Health Care, Medical Expenses, & Taxes

Contributed by: Melissa Joy, CFP® Melissa Joy

Medical costs are an unwelcomed reality in today’s day and age – they are expensive and often come at the worst times. A common question from clients is, “can I get a break on my taxes as I pay for medical expenses?” The answer is, "it depends." Here is some helpful information related to medical expenses and taxes.

Deductions

Medical expenses may be deductible, but only if they’re eating up a large part of your adjustable gross income which is also known as AGI. Your expenses will need to exceed 10% of your AGI to be considered deductible. If you’re 65 years or older, you can deduct if your expenses exceed 7.5% of AGI. (NOTE: stay tuned as this lower threshold is currently set to expire in 2017.) When in doubt, you can find more information by visiting the IRS “Can I Deduct my Medical and Dental Expenses” tool.

Self-Employed

Self-employed individuals may be able to receive a self-employed health insurance deduction.

Know your qualifying medical expenses

The IRS has a laundry list of eligible expenses including standard payments to physicians, pharmaceutical payments, etc. There are also more obscure qualifying expenses such as weight loss programs in some cases, medical equipment such as hearing aids or guide dogs, and costs of transportation for medical care. Other expenses that may seem to be medically related may not be deductible including cosmetic surgery, over-the-counter medicines, or funeral or burial costs.

Flexible Spending Accounts

If your employer offers a flexible spending arrangement, you can set aside money from your paychecks to go toward medical expenses. These funds are set aside before tax, so they’ll lower your tax bill in the current year. You can contribute up to $2,500 per year, but you need to know that you’ll have a similar amount of qualified expenses during the year, because in most cases, it’s “use it or lose it.”

Health Savings Accounts

If you are participating in a high deductible health plan, you may be eligible to contribute to a Health Savings Account or HSA’s. Health Savings Accounts allow you to set aside money in a tax-deferred account for future medical expenses. That account can grow or be invested over time for future use. My colleague Nick Defenthaler, CFP® breaks down the ins and outs of HSA’s here.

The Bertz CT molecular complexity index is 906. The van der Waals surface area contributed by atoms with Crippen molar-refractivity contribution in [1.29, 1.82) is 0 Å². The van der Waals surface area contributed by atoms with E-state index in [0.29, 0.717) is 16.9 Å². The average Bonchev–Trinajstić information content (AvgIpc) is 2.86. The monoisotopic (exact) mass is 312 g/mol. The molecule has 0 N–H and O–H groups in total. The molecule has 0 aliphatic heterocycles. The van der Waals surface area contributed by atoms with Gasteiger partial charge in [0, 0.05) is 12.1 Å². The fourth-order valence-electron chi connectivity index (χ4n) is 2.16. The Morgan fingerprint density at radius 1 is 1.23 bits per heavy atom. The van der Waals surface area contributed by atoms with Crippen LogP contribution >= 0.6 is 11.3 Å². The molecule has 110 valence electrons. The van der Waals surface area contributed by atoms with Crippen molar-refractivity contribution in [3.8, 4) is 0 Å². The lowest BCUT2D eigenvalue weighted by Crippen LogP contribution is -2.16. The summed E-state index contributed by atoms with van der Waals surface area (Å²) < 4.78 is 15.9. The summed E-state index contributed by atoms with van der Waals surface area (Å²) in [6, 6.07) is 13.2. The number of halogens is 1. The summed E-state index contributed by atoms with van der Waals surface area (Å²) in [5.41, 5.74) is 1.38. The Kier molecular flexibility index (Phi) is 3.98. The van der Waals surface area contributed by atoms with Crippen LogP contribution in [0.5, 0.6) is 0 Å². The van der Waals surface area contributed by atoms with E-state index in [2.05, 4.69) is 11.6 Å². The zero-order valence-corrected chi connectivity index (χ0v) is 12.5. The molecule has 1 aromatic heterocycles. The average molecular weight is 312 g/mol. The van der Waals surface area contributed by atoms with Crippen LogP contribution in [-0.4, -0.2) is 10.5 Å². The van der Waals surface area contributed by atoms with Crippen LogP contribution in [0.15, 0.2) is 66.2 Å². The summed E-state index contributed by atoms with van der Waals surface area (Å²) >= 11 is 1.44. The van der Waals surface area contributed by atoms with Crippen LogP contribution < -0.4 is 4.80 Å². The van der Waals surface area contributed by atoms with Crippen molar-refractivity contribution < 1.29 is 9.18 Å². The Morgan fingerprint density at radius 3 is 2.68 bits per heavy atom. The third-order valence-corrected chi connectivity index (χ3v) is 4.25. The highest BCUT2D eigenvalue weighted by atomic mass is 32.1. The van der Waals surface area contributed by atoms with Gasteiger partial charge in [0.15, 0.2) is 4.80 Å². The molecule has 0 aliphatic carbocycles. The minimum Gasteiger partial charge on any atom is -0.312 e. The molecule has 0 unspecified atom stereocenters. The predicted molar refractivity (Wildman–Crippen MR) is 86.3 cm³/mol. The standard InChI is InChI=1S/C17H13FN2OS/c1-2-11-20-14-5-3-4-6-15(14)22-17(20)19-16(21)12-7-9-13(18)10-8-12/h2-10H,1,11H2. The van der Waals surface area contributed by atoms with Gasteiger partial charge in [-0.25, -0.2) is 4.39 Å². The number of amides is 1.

Early Withdrawals from IRA’s

If you are in the unfortunate position that you need to withdrawal from your IRA or qualified plan to pay for unreimbursed medical expenses, you may be able to avoid the 10% early withdrawal penalty. This also may be available in an IRA for health insurance premiums while unemployed. Keep in mind that an early withdrawal occurs before age 59 ½. This still means that the distribution will be taxable, and if it’s after age 59 ½, it would essentially be like any other distribution with no distinct tax advantages. We see early distributions as a last resort. Make sure to consider your options carefully before proceeding.

Tax Advantages from the Affordable Care Act

As I write this blog in March 2015, the Affordable Care Act is still in full effect although a case currently being considered at the US Supreme Court may change this. We have found that clients who have retired early or are between employment may qualify for Affordable Care Act subsidies, lightening the burden of the costs of health insurance. We have written on this topic here and here if this seems like it might be the right option for you.

This article is a brief summary which merely taps the surface of the intricate relationship between health care and taxes. One of the primary advantages of an ongoing relationship with your financial planner and tax professional is that they can understand your specific situation and advise according to current law to your advantage. If you have any questions, please don’t hesitate to contact me.

Melissa Joy, CFP® is Partner and Director of Investments at Center for Financial Planning, Inc. In 2013, Melissa was honored by Financial Advisor magazine in the Research All Star List for the third consecutive year. In addition to her contributions to Money Centered blogs, she writes investment updates at The Center and is regularly quoted in national media publications including The Chicago Tribune, Investment News, and Morningstar Advisor.


Financial Advisor magazine's inaugural Research All Star List is based on job function of the person evaluated, fund selections and evaluation process used, study of rejected fund examples, and evaluation of challenges faced in the job and actions taken to overcome those challenges. Evaluations are independently conducted by Financial Advisor Magazine.

This material is being provided for information purposes only and is not a complete description, nor is it a recommendation. Any opinions are those of Melissa Joy, CFP® and not necessarily those of Raymond James. The information has been obtained from sources considered to be reliable, but Raymond James does not guarantee that the foregoing material is accurate or complete. You should discuss any tax or legal matters with the appropriate professional. Be sure to contact a qualified professional regarding your particular situation before making any withdrawal decision.